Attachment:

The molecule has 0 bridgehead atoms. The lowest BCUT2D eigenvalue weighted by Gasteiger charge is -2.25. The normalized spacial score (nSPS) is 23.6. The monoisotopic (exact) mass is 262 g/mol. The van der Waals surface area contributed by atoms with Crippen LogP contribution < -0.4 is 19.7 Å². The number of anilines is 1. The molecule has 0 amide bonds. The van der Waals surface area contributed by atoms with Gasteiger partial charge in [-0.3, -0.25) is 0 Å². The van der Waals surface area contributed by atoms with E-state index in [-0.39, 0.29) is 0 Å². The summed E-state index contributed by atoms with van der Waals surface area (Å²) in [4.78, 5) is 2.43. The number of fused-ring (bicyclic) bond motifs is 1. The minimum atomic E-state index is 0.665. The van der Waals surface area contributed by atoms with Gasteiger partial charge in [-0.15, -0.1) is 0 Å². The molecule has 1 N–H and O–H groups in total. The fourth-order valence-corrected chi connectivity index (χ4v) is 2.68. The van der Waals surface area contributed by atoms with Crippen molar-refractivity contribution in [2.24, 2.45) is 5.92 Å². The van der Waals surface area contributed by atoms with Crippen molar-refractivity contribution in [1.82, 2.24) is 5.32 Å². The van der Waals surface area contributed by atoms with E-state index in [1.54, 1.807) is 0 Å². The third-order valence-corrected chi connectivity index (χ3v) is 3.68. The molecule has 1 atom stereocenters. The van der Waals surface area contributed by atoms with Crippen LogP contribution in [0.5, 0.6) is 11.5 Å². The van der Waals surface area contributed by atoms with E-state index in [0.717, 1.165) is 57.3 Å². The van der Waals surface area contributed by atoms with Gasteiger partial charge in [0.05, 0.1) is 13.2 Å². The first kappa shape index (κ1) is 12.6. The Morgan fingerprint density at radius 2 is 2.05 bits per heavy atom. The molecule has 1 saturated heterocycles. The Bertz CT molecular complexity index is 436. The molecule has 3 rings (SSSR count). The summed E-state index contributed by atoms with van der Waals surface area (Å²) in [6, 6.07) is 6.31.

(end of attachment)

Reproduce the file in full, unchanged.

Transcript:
The molecule has 0 bridgehead atoms. The lowest BCUT2D eigenvalue weighted by Gasteiger charge is -2.25. The normalized spacial score (nSPS) is 23.6. The monoisotopic (exact) mass is 262 g/mol. The van der Waals surface area contributed by atoms with Crippen LogP contribution < -0.4 is 19.7 Å². The number of anilines is 1. The molecule has 0 amide bonds. The van der Waals surface area contributed by atoms with Gasteiger partial charge in [-0.3, -0.25) is 0 Å². The van der Waals surface area contributed by atoms with E-state index in [-0.39, 0.29) is 0 Å². The summed E-state index contributed by atoms with van der Waals surface area (Å²) in [4.78, 5) is 2.43. The number of fused-ring (bicyclic) bond motifs is 1. The minimum atomic E-state index is 0.665. The van der Waals surface area contributed by atoms with Gasteiger partial charge in [-0.15, -0.1) is 0 Å². The molecule has 1 N–H and O–H groups in total. The fourth-order valence-corrected chi connectivity index (χ4v) is 2.68. The van der Waals surface area contributed by atoms with Crippen molar-refractivity contribution in [2.24, 2.45) is 5.92 Å². The van der Waals surface area contributed by atoms with Crippen molar-refractivity contribution in [1.82, 2.24) is 5.32 Å². The van der Waals surface area contributed by atoms with E-state index in [1.54, 1.807) is 0 Å². The third-order valence-corrected chi connectivity index (χ3v) is 3.68. The molecule has 1 atom stereocenters. The van der Waals surface area contributed by atoms with Crippen LogP contribution in [0.5, 0.6) is 11.5 Å². The van der Waals surface area contributed by atoms with E-state index in [0.717, 1.165) is 57.3 Å². The van der Waals surface area contributed by atoms with Gasteiger partial charge in [0.05, 0.1) is 13.2 Å². The first kappa shape index (κ1) is 12.6. The Morgan fingerprint density at radius 2 is 2.05 bits per heavy atom. The molecule has 1 saturated heterocycles. The Bertz CT molecular complexity index is 436. The molecule has 3 rings (SSSR count). The summed E-state index contributed by atoms with van der Waals surface area (Å²) in [6, 6.07) is 6.31.